For the past two days I arguing with a pardna ah mine who is ah mounted officer in the Defence Force... and he singing the same "defects" song, and how the three ships done late and dat is why they cancel.  He claim personal familiarity with the contract so ah really couldn't argue him the issue that BAE were in breach, other than to point out to him that per the dates of delivery BAE still had time to deliver the vessel, therefore at least that one wasn't late.  I doh think I really make ah dent... but is not me, is when de gavel hit them in dey head they go feel it.

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Re: T&T Coast Guard new vessels
« Reply #176 on: October 26, 2010, 11:00:54 AM »
i have a question, even if the government cancel the vessels, Can BAE take legal action to make the Government accept the vessels even if they were canceled? Is that even possible? or the cancellation is final?   
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Offline Bakes

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Re: T&T Coast Guard new vessels
« Reply #177 on: October 26, 2010, 02:56:18 PM »
i have a question, even if the government cancel the vessels, Can BAE take legal action to make the Government accept the vessels even if they were canceled? Is that even possible? or the cancellation is final?   

No, BAE will have to try and sell the vessels on the open market and the Gov't would have to come up with whatever balance short of what the contract say the vessels were worth.  It would be next to impossible to sell those vessels for anywhere close to their value since they are custom built.  That's like going to Toyota and special-ordering a 10-wheel car that can't turn corners, cancelling and expecting Toyota to be able to sell that.  Whoever buying it ent paying nowhere close to full price a) because it too customized to be or normal use; b) the buyer know s/he in the driver's seat and that you desperate to sell, so they have the bargaining upperhand.

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Re: T&T Coast Guard new vessels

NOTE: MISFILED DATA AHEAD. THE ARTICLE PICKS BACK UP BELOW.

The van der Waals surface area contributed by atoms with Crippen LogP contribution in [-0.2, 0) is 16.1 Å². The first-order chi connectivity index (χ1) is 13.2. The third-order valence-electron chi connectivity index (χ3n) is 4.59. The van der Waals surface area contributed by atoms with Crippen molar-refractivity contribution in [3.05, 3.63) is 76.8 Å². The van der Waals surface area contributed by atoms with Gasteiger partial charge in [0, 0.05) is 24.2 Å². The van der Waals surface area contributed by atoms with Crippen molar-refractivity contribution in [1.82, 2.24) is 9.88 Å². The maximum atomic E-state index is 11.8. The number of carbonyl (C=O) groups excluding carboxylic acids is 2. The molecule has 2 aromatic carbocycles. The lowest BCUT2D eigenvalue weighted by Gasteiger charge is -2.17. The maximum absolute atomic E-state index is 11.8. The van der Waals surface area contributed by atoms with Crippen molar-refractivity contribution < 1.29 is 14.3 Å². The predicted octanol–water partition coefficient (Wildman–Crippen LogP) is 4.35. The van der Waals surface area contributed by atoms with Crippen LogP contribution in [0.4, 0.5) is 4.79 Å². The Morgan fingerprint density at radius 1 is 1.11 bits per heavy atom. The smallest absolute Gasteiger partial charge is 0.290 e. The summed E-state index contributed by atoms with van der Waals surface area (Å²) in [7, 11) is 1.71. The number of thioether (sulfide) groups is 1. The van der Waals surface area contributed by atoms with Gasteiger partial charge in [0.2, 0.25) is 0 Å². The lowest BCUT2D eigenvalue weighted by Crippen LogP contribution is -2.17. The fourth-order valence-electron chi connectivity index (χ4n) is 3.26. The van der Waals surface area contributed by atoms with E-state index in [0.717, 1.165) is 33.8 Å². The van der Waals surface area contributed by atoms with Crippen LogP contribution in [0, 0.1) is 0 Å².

« Reply #178 on: November 24, 2010, 09:41:25 AM »
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Offline Brownsugar

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Search on for Patrol vessels
« Reply #179 on: August 29, 2011, 06:53:42 PM »
Ah cyar find the original OPV's thread, and ah not sure if this is posted some where else.  With all the talk about the SOE ah didn't want this to pass by un noticed......



Search on for patrol vessels
Ministry of National Security places ad...
By Joel Julien


ALMOST one year after the People's Partnership Government cancelled a contract to purchase three Offshore Patrol Vessels (OPVs) from a British ship-building firm, the search is now on for "patrol vessels of proven design for the Trinidad and Tobago Defence Force (Coast Guard)".

The Committee for the Acquisition of Naval Vessels, chaired by retired commodore Anthony Franklin, has been established to secure the purchase of the patrol vessels sought by the Government.

"The Government of the Republic of Trinidad and Tobago is interested in acquiring patrol vessels of proven design for the Trinidad and Tobago Defence Force (Coast Guard)," an advertisement placed in the Sunday Express stated yesterday.

"The patrol vessels are intended for operations in the territorial waters and Exclusive Economic Zone around Trinidad and Tobago and for the regional operations in the Southern Caribbean," the advertisement stated.

"These operations would include search and rescue, law enforcement and humanitarian operations based on Government's directives, agreements and treaties with neighbouring islands."

In April 2007, as part of a government-to-government arrangement, the then People's National Movement (PNM) administration signed a £150 million contract with VT Shipbuilding to build and commission three OPVs.

In October 2009, BAE Systems acquired full control of VT.
The vessels were part of a $5.1 billion expenditure approved by the former PNM government to acquire naval assets which would provide surveillance, protection capabilities, including drug interdiction, anti-smuggling operations and disaster relief functions within the region.

On September 17 last year, Minister of National Security John Sandy said Government served BAE Systems notice that the contract was being cancelled.

Government scrapped the contract for the three OPVs from BAE Systems because of a breach of contract, which included delays and defects in the construction of the vessels, Sandy told the House of Representatives last year.

"The desired vessels should be cost-effective, multi-mission platforms for use in the tropics, with long-range command and control capability and built to a recognised Classification Society standard," the National Security Ministry advertisement stated.

The "Request for Information" is also placed on the National Security Ministry's website.
Those interested are asked to submit their information no later than 4 p.m. on September 16.


http://www.trinidadexpress.com/news/Search_on_for_patrol_vessels-128570163.html